Kyran P. Graves

Kyran P. Graves


I am a recent graduate from the University of Plymouth with a BSc in Marine Biology & Oceanography, and a ResM in Marine Science. Whilst at the University of Plymouth I developed an interest in deep-sea ecology, with a particular focus on mapping Vulnerable Marine Ecosystems (VMEs) and Marine Spatial Planning.

During my BSc I undertook a placement year working with the Deep-Sea Conservation Research Unit (DeepSeaCRU) at the University of Plymouth. Here, I worked on developing new habitat suitability models (HSMs) to predict the distribution of Desmophyllum pertusum reef and Pheronema carpenteri aggregations, whilst also independently validating existing HSMs.

My final year BSc project investigated the role environmental factors, in particular internal waves, play on driving the distribution and density of Pheronema carpenteri aggregations in the Porcupine Seabight, Ireland. My ResM thesis built on the mapping work carried out during my placement year, creating distribution maps for a further ten biotopes/VMEs across UK & Irish waters. Furthermore, my ResM thesis demonstrated a number of ways HSMs can be used to inform marine spatial planning, such as estimating the efficacy of existing conservation measures, and highlight areas of potential seabed/VME recovery.

Kyran P. Graves

PhD title: Quantifying the Role of Deep-Sea Animal Forests in the Blue Carbon Budget

Recently, the role of coastal marine animal forests as potential carbon sinks has been highlighted. However, the coastal environment represents only a fraction of the ocean, with most of the ocean (~90%) considered deep sea. Within the deep-sea biome, various animal forests exist and are often dominated by long-lived black, bamboo, and gorgonian corals, or large structure forming sponges. The potential role of deep-sea animal forests in the carbon budget is largely unknown and historically overlooked, but the vast size of the deep-sea ecosystem suggests that role may be significant.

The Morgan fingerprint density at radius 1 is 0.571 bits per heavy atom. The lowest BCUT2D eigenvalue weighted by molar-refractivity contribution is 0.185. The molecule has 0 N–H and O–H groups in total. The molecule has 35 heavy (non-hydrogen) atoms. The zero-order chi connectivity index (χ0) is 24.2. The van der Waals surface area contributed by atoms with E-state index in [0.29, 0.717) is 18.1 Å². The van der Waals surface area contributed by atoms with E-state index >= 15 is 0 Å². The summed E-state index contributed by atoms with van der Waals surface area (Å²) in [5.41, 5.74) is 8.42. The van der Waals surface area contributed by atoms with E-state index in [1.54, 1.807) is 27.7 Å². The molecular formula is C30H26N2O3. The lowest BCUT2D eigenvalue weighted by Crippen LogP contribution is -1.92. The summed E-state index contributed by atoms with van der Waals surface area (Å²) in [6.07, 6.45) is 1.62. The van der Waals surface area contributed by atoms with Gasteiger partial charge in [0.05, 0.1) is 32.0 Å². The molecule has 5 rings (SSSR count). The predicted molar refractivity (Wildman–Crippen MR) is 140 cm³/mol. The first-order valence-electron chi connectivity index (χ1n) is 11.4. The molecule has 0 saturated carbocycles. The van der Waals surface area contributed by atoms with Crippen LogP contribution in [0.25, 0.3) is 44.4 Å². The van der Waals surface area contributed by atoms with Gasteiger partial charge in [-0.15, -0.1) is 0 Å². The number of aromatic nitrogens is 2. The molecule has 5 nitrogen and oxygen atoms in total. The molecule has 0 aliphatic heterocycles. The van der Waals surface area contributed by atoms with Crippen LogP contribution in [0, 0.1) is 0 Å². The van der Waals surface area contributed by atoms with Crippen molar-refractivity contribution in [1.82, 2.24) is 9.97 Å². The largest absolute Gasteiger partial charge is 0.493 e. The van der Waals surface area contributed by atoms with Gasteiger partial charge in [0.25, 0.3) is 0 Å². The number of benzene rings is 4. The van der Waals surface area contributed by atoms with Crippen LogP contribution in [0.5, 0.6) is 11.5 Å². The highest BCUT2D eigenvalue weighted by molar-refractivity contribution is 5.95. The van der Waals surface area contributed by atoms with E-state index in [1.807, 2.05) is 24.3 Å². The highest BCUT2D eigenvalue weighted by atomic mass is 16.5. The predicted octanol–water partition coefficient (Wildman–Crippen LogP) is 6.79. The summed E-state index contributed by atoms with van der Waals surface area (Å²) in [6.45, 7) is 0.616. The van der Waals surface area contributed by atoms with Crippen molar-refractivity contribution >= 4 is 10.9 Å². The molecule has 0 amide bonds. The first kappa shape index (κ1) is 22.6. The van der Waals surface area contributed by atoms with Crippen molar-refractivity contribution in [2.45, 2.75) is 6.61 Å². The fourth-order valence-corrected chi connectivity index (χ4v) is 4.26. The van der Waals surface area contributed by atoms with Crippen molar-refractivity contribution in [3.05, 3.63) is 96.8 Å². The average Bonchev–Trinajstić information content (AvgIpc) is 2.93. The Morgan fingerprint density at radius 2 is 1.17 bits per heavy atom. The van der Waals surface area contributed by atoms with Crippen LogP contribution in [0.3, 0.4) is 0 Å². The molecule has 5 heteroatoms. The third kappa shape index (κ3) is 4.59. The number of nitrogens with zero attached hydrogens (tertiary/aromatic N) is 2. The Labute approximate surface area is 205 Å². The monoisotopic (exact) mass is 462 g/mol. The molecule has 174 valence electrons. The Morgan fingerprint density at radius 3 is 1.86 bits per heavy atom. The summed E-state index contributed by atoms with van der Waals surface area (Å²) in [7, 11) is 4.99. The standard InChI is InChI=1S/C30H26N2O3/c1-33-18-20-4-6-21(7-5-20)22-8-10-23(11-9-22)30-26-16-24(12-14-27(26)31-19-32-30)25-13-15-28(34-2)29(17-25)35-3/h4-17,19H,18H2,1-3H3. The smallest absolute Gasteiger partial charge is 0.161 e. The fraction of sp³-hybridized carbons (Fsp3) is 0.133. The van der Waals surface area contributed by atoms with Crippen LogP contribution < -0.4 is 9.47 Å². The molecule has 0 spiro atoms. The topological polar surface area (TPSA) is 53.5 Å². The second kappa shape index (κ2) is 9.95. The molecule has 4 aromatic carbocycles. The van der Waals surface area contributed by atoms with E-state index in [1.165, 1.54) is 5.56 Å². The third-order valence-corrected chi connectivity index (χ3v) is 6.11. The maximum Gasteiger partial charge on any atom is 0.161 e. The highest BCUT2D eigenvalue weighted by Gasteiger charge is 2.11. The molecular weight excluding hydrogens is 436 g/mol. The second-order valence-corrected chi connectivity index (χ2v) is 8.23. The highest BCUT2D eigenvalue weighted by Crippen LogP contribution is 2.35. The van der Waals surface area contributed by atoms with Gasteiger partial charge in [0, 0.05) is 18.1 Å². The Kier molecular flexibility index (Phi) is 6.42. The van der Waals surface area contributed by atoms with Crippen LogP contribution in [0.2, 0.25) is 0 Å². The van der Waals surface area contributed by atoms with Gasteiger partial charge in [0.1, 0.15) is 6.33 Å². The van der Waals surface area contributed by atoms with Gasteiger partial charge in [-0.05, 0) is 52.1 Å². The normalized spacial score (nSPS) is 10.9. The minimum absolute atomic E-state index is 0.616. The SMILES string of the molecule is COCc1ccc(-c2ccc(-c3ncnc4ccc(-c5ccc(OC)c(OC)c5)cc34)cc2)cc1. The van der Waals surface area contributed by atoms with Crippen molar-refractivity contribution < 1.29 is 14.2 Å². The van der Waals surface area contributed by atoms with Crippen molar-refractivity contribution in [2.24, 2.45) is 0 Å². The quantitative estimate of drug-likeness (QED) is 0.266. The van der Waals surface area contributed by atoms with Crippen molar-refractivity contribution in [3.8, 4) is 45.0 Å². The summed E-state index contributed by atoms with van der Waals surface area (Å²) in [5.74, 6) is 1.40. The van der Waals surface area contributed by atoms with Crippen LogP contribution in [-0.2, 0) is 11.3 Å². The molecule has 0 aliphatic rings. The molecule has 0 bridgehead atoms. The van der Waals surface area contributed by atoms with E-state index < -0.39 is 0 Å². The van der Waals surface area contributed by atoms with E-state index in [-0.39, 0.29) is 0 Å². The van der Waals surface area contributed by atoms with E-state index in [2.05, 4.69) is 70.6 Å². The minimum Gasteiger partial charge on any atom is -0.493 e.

My PhD will focus on providing the first estimates of the role deep-sea animals play in the blue carbon budget using a range of lab, deep-learning, and modelling techniques. I hope to quantify the organic carbon content of selected deep-sea species, apply deep-learning techniques to deep-sea image and video analysis to generate species density datasets, model the density of species at the Atlantic basin scale, map the spatial distribution of carbon sinks, and assess the efficacy of existing  Marine Protected Area networks.


    Howell KL, Bridges AE, Graves KP, Allcock L and others (2022) Performance of deep-sea habitat suitability models assessed using independent data, and implications for use in area-based management. Mar Ecol Prog Ser 695:33-51.

    ICES. 2021. Working Group on Deep-water Ecology (WGDEC). ICES Scientific Reports. 3:89. 162 pp.

    Graves KP, Bridges AEH, Dabrowski T, Furey T, Lyons K, Howell KL (In Review) Oceanographic variability drives the distribution but not the density of the aggregation forming deep-sea sponge Pheronema carpenteri. Deep-Sea Research Part I.

    Graves KP, Brunner O, Davies J, Downie A-L, Furey F, La Bianca G, Howell KL (In prep) The Application of Habitat Suitability Modelling to Mapping VME Distribution in the Deep Sea to Inform Spatial Management.

    Rix J, Downie A-L, Graves KP, Piechaud N, Howell KL (In prep) Mapping the density of Kophobelemnon stelliferum aggregations forming Vulnerable Marine Ecosystems in Irish and UK waters.


  • 16th Deep Sea Biology Symposium

Awards and prizes

Best Marine Biology Project relating to issues in Marine Conservation (Undergraduate) – Awarded by the National Marine Aquarium